Britain’s Most-Loved, Most-Hated Pub Chain Is Fighting for Its Life
(Bloomberg Businessweek) -- Late one evening last March, Tim Martin, founder and chairman of JD Wetherspoon Plc, Britain’s highest-profile pub chain, descended to his basement to record a video message for his staff of 43,000. It had been a bad week. Cases of the novel coronavirus were surging across the U.K., racing far ahead of the National Health Service’s ability to cope. Desperate to stop the spread, Prime Minister Boris Johnson’s government had ordered all bars to close. The decision was without precedent; Britain’s pubs stayed open even during the Blitz.
In the grainy video, recorded on a phone camera, Martin did his best to sound reassuring. “I’m very sorry about the situation that has occurred with our pubs,” he said, clutching a mug of tea decorated with what looked like woodland sprites. “It puts everyone in a very difficult position, and I know you’re all sitting there wondering what the hell is happening.” What he said next wouldn’t exactly put Wetherspoons employees at ease. There was “no money coming through the tills,” and government checks that would temporarily cover as much as 80% of wages for furloughed workers weren’t yet in the mail: “They’ll probably be pretty slow paying it, so there may be some delays, for which I apologize.” For those who “didn’t want to wait around,” he continued, “we’ll give you first preference if you want to come back.” There were jobs available at supermarkets, he noted. “Deeply appreciate your work,” he signed off. “Best of luck!”
The national reaction was furious. “Tim Martin tells his 40,000 staff to go to work at Tesco,” read a typical headline. Ninety members of Parliament signed an open letter denouncing the company, which had revenue of £1.8 billion ($2.5 billion) in 2019, and demanding that Martin guarantee wages. In responding to the uproar, he and Wetherspoons were adamant that they’d never said workers wouldn’t be paid, and they rapidly announced that 80% of all salaries would be covered, in line with the government’s furlough scheme. But whatever their original intentions, the damage was done. Once-loyal customers declared on radio call-in shows that they’d never return. When pubs reopened in early July, some drinkers relied on an app called Neverspoons to direct them to independent establishments instead. It was downloaded 18,000 times the first week it was available.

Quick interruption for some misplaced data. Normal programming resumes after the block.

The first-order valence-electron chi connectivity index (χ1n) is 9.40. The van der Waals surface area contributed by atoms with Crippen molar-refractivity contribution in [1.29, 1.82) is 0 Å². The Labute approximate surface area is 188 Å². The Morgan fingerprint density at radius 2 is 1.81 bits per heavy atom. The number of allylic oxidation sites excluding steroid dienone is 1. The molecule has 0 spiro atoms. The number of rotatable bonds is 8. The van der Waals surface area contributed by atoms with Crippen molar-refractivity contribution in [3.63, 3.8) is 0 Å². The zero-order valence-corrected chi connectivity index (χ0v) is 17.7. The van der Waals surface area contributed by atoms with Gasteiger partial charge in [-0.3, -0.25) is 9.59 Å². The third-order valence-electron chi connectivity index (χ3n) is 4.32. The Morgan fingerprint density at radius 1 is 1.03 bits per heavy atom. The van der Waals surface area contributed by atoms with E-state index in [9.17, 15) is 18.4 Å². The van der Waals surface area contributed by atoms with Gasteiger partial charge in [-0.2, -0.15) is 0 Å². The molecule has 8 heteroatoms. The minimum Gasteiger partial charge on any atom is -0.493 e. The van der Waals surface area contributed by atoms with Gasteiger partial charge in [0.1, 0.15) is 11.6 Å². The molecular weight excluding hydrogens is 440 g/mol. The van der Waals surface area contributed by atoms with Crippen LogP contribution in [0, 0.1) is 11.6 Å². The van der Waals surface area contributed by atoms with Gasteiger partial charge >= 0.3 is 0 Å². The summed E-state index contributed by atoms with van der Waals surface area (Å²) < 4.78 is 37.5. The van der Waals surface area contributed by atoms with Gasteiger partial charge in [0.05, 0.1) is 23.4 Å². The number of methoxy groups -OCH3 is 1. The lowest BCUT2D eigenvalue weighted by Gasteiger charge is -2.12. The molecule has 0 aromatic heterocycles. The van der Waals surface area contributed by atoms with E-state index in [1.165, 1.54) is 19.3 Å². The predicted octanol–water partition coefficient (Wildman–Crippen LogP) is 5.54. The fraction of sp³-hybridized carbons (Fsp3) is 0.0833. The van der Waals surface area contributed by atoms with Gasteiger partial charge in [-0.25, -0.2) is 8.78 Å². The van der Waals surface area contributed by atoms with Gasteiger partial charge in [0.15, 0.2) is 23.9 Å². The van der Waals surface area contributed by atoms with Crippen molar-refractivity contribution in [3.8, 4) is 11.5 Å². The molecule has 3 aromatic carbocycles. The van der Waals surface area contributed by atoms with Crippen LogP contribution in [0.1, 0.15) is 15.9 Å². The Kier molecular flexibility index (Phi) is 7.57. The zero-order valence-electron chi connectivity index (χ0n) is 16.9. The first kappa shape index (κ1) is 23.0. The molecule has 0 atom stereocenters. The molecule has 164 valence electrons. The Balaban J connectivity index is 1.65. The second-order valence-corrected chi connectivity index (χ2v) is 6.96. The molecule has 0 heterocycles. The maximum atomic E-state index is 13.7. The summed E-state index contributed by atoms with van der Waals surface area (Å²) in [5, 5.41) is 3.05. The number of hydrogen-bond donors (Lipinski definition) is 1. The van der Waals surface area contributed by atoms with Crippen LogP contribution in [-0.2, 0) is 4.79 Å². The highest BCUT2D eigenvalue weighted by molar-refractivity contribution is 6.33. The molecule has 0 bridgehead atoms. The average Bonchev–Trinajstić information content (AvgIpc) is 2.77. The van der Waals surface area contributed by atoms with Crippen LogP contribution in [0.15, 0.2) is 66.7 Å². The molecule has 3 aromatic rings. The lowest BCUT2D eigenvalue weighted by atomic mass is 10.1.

In many towns, avoiding Wetherspoons is no easy feat. Since it was established in 1979, its core competence has been expansion, even as the overall number of pubs in the U.K. has declined sharply. Virtually no town center or city neighborhood is without at least one Wetherspoons, with more than 900 spread across the U.K. and the Republic of Ireland. They often occupy some of the finest buildings around—fin de siècle opera houses, art deco cinemas, old winter gardens, and towering Georgian corn exchanges, all repurposed to sell beer for as little as £1.29 a pint. They also manage to accommodate everyone, playing host to drunken students while remaining places you might take your grandmother for tea. They’re loved and loathed, sometimes by the same people, at once a national treasure and an embarrassment. Wetherspoons is so ubiquitous that, after pro-European Union campaigners vowed to stay away in protest of Martin’s advocacy for Brexit, the humor site the Daily Mash called it “impossible to boycott.”
Things have been dire for Wetherspoons since the uproar over the video, though. In October the company reported a £105 million pretax loss, its first time in the red since 1984. Even after the reopening, it said, sales were 15% lower than a year earlier. Then came another burst of Covid-19 cases and a second national lockdown, which gave way to a dense thicket of new regulations. By November, most of Northern England was at Tier 3, the highest level of Covid precautions, requiring pubs to close. By mid-December, London and large swaths of the southeast were there, too. On Jan. 5 came a third national lockdown.
The latest wave of closures represents an existential threat to the entire British pub trade, which is thought to contribute more than £23 billion to the economy each year and more than £12 billion in tax revenue. And while vaccines, which the U.K. has been distributing more rapidly than almost any other country, promise to end the acute phase of the pandemic, Covid’s potential long-term effects—fewer office workers to fill pubs at day’s end, for example—could create a world considerably less hospitable to a business that can’t move its relationship with customers online.